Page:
But what about the words we keep reading in the 13th chapter of Matthew? What about those parables about sowing and plants growing and good seed and bad seed? What about that idea that on the last day, the weeds will be torn from the good grain and sent to the fire to be burned. One of the commentaries that I read last week said that was a much easier concept for the people of our frontier to grasp than it is for us. If any of you have read the stories of Laura Ingalls Wilder, you might remember the book called, The Long Winter. In it we read how they were out of fuel in the middle of that winter during a horrible blizzard, and they went to the barn and kept twisting hay and putting it into the wood burning stove to keep themselves from freezing. Having some extra weeds around to burn would have been a great luxury in those days.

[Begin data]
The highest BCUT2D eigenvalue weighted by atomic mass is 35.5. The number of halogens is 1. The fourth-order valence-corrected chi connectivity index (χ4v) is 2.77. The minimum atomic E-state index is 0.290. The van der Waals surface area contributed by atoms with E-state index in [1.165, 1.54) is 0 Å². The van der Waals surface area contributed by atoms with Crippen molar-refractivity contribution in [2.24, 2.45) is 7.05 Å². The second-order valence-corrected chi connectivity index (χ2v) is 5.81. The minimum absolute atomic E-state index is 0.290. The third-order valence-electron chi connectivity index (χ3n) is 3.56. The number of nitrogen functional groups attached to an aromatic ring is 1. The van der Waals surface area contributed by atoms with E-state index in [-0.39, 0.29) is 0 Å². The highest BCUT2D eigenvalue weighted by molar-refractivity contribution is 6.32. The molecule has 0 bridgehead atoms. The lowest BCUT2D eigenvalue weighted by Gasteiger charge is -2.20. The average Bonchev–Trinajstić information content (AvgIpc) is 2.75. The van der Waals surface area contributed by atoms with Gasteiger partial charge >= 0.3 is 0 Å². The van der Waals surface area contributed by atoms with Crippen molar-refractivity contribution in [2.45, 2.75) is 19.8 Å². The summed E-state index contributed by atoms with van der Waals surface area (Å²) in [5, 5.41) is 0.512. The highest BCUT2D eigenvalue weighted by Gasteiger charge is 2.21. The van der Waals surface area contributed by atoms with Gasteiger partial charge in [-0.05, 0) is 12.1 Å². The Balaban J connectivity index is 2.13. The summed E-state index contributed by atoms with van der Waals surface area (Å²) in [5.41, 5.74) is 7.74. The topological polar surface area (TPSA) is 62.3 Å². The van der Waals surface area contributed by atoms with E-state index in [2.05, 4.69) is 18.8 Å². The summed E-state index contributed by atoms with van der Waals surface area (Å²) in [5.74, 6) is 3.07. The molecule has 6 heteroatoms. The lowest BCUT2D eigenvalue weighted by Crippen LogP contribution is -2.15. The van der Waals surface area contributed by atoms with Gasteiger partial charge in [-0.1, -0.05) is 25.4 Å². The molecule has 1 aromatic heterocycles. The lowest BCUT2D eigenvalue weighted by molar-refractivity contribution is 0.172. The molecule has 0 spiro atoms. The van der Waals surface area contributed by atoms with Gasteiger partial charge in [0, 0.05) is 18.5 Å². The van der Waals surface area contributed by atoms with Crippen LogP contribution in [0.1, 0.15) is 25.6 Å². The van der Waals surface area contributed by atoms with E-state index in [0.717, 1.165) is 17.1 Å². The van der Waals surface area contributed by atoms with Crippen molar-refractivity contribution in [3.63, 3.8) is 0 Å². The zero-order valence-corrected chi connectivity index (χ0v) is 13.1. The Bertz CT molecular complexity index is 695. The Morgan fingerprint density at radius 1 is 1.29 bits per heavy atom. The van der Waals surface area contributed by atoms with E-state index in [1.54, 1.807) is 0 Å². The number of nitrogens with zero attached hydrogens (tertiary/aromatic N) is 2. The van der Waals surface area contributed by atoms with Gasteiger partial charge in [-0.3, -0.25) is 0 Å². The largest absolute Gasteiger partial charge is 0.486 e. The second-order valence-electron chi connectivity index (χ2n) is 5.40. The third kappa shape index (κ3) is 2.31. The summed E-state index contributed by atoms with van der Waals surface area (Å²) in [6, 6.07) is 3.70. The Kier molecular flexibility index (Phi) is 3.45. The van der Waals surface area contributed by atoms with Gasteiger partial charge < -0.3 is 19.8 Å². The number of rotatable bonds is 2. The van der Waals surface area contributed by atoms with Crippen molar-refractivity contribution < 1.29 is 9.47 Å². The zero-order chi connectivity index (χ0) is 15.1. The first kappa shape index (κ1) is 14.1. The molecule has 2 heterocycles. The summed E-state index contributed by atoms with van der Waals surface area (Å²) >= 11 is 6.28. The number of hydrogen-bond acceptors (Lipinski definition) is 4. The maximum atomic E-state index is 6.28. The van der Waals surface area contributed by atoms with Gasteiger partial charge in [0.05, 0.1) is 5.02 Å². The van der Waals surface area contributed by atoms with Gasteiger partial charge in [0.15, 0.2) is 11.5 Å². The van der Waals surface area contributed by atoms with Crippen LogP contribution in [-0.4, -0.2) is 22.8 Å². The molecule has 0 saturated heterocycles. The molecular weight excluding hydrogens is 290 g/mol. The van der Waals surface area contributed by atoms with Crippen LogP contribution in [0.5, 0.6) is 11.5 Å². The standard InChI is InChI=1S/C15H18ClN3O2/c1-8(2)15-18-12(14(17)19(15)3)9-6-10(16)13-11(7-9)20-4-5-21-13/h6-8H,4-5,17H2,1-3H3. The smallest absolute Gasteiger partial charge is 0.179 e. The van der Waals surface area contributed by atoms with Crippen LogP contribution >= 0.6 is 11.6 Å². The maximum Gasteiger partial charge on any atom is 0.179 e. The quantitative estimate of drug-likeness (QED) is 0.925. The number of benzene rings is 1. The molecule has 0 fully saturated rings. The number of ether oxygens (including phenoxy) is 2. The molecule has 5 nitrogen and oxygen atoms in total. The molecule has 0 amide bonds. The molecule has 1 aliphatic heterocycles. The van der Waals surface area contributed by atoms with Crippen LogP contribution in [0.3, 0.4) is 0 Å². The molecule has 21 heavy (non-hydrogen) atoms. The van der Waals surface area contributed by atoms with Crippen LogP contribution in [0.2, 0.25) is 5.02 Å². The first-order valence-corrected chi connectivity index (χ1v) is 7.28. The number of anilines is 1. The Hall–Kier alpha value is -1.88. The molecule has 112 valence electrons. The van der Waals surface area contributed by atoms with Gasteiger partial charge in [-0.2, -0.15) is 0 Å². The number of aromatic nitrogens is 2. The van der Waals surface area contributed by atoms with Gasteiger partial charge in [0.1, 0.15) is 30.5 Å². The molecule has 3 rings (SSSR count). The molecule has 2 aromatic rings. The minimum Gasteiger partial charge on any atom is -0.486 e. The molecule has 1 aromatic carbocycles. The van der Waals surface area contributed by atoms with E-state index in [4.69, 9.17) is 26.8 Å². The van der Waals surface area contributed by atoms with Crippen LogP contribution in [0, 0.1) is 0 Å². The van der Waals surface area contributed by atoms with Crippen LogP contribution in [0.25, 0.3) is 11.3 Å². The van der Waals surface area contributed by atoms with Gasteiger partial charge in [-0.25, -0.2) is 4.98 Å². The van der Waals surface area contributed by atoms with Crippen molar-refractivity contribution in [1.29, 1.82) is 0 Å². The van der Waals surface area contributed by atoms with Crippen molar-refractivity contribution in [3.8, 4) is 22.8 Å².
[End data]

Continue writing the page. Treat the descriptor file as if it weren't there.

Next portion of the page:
So who are these weeds and who are these seeds that grow up to be the good crop? How does this difference happen? In today’s gospel lesson the parable is about a useless seed, a little tiny mustard seed that in the days of Jesus had no purpose, yet it grows up to be something of great importance that houses many of the birds of the air. It seems to be telling us that even what we think is nothing can become something. It seems to be saying that the least of these are important. Could it be telling us that we too are important? Could it be saying that even if we feel mostly inadequate, we are somebody in the eyes of God? Maybe we are supposed to connect them to other Bible stories of how the last will become first and the first will become last? Perhaps that is something for us to study in our age of importance and entitlement.